But she ranges widely. Her complex poetry on motherhood is sometimes dark and troubled, sometimes transfigured by joy. She writes powerfully about ageing, bodily decay and death. Her fine elegies include a lovely lament for the great piper Séamus Ennis, now all too topical in this strange week of losses. Here is her “Ceann bliana” (“One year after”). It mourns her husband’s death and reaches to look calmly at her own:

Cóirím mo chuimhne chun dulta dhi ‘on chré,
Fillim spíosraí san eisléine léi agus airgead cúrsach;
Tá sneachta fós ar ithir na cille,
Sínim le hais an choirp ar mo leabaidh.

(“I arrange my memory in readiness for the grave, /Put spices in her shroud and silver coins;/The snow is still on the cemetery ridge;/I lie down beside the body on my bed” Tr. Louis de Paor).
Patricia Coughlan, Emeritus Professor of English at UCC, writes on 20th-century Irish poetry and fiction. Her chapter, The Poetry of Máire Mhac an tSaoi and the Indivisibility of Love, appears in A History of Irish Women’s Poetry, ed. Ailbhe Darcy and David Wheatley (Cambridge University Press, 2021).

Máire Mhac an tSaoi
Máire Mhac an tSaoi

Brian Ó Conchubhair
Many will rightly recall Máire Mhac an tSaoi as a poet of passion, but she was no less passionate nor principled as a critic and repeatedly proved herself an able adversary at diplomatic postings and academic appointments in Paris, Madrid, New York, Geneva, Strasbourg and Ghana. Rightly or wrongly, she never cowered from controversy – be it poetics, the use of language, anti-Semitism in Aosdána, Cathal Ó Searcaigh or the closure of Scoil Dhún Chaoin.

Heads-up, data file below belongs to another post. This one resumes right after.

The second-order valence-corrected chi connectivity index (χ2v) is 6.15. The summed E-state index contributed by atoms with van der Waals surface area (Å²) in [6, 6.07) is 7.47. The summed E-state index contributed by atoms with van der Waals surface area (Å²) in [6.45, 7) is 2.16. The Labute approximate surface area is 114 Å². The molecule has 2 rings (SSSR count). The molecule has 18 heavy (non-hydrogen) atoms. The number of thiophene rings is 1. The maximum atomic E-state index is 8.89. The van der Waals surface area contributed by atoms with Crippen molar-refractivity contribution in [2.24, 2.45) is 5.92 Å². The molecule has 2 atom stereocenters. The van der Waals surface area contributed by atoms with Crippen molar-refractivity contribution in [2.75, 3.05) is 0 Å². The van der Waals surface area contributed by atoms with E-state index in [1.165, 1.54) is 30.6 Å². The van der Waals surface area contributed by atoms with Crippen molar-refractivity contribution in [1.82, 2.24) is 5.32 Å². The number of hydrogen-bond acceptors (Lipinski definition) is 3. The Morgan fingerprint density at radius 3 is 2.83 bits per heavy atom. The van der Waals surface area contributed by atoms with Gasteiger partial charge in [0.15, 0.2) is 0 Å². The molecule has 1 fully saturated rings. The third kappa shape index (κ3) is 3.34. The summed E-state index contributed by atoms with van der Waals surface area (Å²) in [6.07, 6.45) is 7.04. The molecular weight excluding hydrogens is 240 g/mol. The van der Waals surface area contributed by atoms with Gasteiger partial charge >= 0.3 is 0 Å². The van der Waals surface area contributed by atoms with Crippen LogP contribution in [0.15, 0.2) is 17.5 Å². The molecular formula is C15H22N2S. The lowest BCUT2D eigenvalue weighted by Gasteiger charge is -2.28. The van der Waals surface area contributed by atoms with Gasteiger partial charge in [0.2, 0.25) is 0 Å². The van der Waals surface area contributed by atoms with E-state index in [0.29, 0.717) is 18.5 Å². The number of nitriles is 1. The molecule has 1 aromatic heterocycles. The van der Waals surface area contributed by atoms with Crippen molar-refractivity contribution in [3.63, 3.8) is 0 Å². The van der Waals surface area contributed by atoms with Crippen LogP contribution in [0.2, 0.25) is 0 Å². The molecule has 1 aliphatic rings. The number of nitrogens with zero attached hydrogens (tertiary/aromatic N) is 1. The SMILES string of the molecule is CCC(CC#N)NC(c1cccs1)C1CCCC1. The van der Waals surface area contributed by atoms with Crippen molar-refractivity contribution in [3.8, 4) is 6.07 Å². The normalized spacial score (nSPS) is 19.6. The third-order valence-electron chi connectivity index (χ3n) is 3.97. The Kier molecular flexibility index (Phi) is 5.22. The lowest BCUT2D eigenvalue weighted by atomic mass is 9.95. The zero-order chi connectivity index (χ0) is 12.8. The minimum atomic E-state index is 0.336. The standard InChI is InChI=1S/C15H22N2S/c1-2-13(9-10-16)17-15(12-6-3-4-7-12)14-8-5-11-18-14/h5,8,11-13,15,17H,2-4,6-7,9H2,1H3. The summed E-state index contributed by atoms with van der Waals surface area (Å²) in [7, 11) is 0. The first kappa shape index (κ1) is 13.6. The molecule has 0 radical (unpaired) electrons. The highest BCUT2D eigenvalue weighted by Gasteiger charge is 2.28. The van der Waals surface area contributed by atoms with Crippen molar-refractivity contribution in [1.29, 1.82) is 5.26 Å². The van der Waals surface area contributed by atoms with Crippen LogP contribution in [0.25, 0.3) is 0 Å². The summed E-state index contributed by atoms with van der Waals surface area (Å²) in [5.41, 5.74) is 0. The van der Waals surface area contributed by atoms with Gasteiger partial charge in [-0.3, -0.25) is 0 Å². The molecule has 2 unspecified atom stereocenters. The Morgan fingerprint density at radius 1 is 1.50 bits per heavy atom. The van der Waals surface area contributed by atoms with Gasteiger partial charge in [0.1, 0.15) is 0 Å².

As a scholar, lexicographer, translator and critic she was formidable. Her areas of expertise ranged from classical verse to Arthurian legend. An accomplished translator, she translated García Lorca, Rilke and Rouault into Irish. Her body of published poetic work, while slim, is nonetheless significant: but her critical legacy is sizeable and her influence substantial. In an Ireland which marginalised intelligent, articulate women, she smashed glass ceilings, stormed boys’ clubs and forged a path for other women to follow as critic, scholar, diplomat and poet.
Brian Ó Conchubhair teaches at the University of Notre Dame. Wake Forest UP will publish his Bone and Marrow/Cnámh agus Smior: Irish Poetry from Medieval to Modern in 2022.

Máire Mhac an tSaoi in 2006 with her husband Conor Cruise O’Brien. Photograph: Matt Kavanagh
Máire Mhac an tSaoi in 2006 with her husband Conor Cruise O’Brien. Photograph: Matt Kavanagh